Monthly Archives: May 2014
By Lena M. Pate
Maggie Foster does double duty for both the Dallas County morgue and as a CID photographer. She’s also trying to be a private investigator. So, her life is busy. She’s involved with: a gangster connected to human trafficking, a serial killer of coeds, gathering evidence on a cheating husband, and an enigmatic handsome man who intrudes upon her life. Are they all connected?
A lot going on here. I had to stay focused to take it all in. However, I think it’s an interesting mix of baddies up against Maggie and the good guys.
Maggie Foster: Works for the Dallas County morgue, starting a private investigator’s business, freelance photographer for the Dallas Criminal Investigations Division, short brown hair, has a brother, drives a van, lives in an apartment, owns two dogs, parents own a farm, dad fishes, mom paints, has a lack belt in martial arts
Oscar: bodyguard, chauffeur, burly, Mexican, ugly, scars and acne pits on his face
Moe: a bit overweight, cop
Larry: cop, tall, thin, wavy black hair
Ted: computer programmer, blond, geeky looking
Donald Campbell: ex military, wife murdered, auburn hair, handsome
Some characters don’t have last names. I like Moe the best. At the stressful times, I wanted to see more emotion from Maggie and have it linger through the next scenes. Most of the characters don’t exhibit enough emotion for me to get a feel for. I don’t want to spoil anything but two kidnapped girls don’t act as if they’ve been held for a long period of time. When Maggie and the two little girls are running from the bad guy, I don’t feel the fear and the exhaustion and the hardship from them while on their journey.
Sometimes the dialogue doesn’t feel natural or fitting to the situation at times. Where I would expect contractions, there aren’t any. This may be the way some people speak but it was a bit distracting. Some of the bad guy conversations aren’t natural, too wordy for menacing and murderous. Maggie, being the main character, has a distinctive voice. Moe does, too.
First person from Maggie’s POV for much of the book, third person POV from other characters in some scenes. Written in present tense. Interesting phrases: the man was ‘lower than my grandma’s panty hose crotch.’ Lots of good country or southern words. Some misspelled words and errors in grammar especially with tag lines. Lots of ‘ly’ and ‘ing’ words that could be eliminated or tightened up with the present tense style. Sometimes when using ‘ing’ words there is action where there shouldn’t or couldn’t be. ‘…he says while sipping his tea.’ No, you aren’t speaking while sipping at the same time. There’s a bit of this now and then. No profanity although there are derogatory terms used. Action is quick.
by Robert Asprin & Lynne Abbey
Catwoman prowling around for a man with a heinous attraction to wild cats. Batman is on the trail of a shady middleman known as the Connection in regards to an upcoming major arms deal in Gotham City. What do the two cases have in common and what happens when the Bat crosses the Cat’s path?
It’s a good plot. Not complicated. No real surprises. Just basic stuff that you’d find in a multi-issue miniseries comic book. There’s something in it related to cats and the strongarm big baddies that Batman like to go against.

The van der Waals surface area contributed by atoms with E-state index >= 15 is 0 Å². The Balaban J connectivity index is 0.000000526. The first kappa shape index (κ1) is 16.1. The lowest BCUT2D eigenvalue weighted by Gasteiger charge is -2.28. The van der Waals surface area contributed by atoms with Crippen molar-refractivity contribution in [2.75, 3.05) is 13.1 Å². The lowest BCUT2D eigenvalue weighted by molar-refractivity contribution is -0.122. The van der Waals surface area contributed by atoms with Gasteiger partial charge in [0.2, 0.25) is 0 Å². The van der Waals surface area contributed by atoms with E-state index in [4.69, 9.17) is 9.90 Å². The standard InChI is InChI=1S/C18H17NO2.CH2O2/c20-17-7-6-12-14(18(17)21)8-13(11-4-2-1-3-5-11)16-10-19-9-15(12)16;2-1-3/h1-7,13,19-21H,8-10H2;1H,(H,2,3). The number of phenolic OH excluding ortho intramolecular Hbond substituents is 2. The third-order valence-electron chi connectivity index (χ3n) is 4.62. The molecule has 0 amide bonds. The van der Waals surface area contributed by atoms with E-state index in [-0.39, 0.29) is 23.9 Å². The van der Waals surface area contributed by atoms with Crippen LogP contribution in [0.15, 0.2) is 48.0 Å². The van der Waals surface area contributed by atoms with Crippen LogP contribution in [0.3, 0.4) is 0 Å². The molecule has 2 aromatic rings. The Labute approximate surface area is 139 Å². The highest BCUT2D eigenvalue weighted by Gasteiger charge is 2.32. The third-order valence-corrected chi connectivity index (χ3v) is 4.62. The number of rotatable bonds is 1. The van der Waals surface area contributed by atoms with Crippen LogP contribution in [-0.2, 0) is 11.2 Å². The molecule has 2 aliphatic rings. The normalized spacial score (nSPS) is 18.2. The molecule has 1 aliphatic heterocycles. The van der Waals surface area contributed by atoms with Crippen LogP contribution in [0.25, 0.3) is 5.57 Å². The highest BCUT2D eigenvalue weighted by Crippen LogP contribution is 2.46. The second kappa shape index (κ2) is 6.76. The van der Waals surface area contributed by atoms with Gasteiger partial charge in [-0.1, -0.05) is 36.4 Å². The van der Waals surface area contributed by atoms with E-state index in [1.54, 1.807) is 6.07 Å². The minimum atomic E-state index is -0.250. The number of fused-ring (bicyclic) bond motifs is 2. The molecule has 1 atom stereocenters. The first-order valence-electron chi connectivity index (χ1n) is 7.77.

Selena Kyle: Cat burglar by the name of Catwoman but who also fights crime in her own lower class neighborhood, owns several cats, athletic, attractive, expert at hand to hand combat, donates to an animal wildlife charity, has a sister who is a nun
Bruce Wayne: Millionaire, orphan after his parents were murdered when he was a child, costumed crime fighter known as Batman, handsome, physically fit, wears glasses and has a mustache, has a son and a daughter, president of the Wayne Foundation
James Gordon: Gotham City’s police commissioner,
Tiger: stevedore, scarred face, dark haired, powerful frame, around 30, criminal background, runs an import/export business
Theresa Carmel: nun, at the same mission for forty years, likes to garden, large knobby hands
Come on, even blind, deaf, illiterate cave dwellers know who Catwoman, Batman, and James Gordon are. I do like the version of Selina this book offers. She’s tough and confident when out on the streets as Catwoman, but unsure of herself when not in costume. Her apartment is a mess and too many memories of the past cloud her thoughts. This is a different perspective from the old television series’ Catwomen or with only a hint of Pfeiffer’s portrayal. This Catwoman does not have an ongoing costumed romance with Batman.
A lot of internal dialogue and thoughts. Some good voices but I enjoy the rambling Bonnie the best. Seeing the movies I, of course, hear the whispering of Batman.
Quick read. This is a typical novelization of comic book characters. It’s not difficult and you get what you expected. Action is quick and decisive. A bit of profanity. I chose to review it because I’m a Batman fan. This isn’t a timeless classic and was never meant to be one. Still, I enjoyed it.
by James Lee Burke
Dixie Lee Pugh, former country star, now alcoholic leaseman wants help from Dave Robicheaux, an ex cop whose wife was recently murdered and who just wants to get through life. Dixie tell Dave about an overheard conversation regarding what he thinks were murders committed by two of his co-workers. Dave doesn’t want to get involved, but after Dixie is almost killed, then arrested and after threats are made against Dave’s loved ones, he can’t help but become involved. He faces possible conspiracy within an oil company and a gangster with whom Dixie is associated.
I’m not saying that if you’ve read one of Burke’s Robicheaux books you’ve read them all, but there are similar qualities to all of them. I don’t think the mystery is all that complicated, but what makes Burke’s books of first rate quality are the characters and the writing.
Dave Robicheaux: 49, former cop, recovered alcoholic, first wife left him, second wife was murdered, father died in a oil drilling accident, mother was unfaithful in the marriage, has a brother, owns a boat rental in New Iberia, owns a three legged raccoon, attended Southwestern Louisiana Institute, physically fit, has a stomach scar, mustache, Vietnam vet, has a half brother,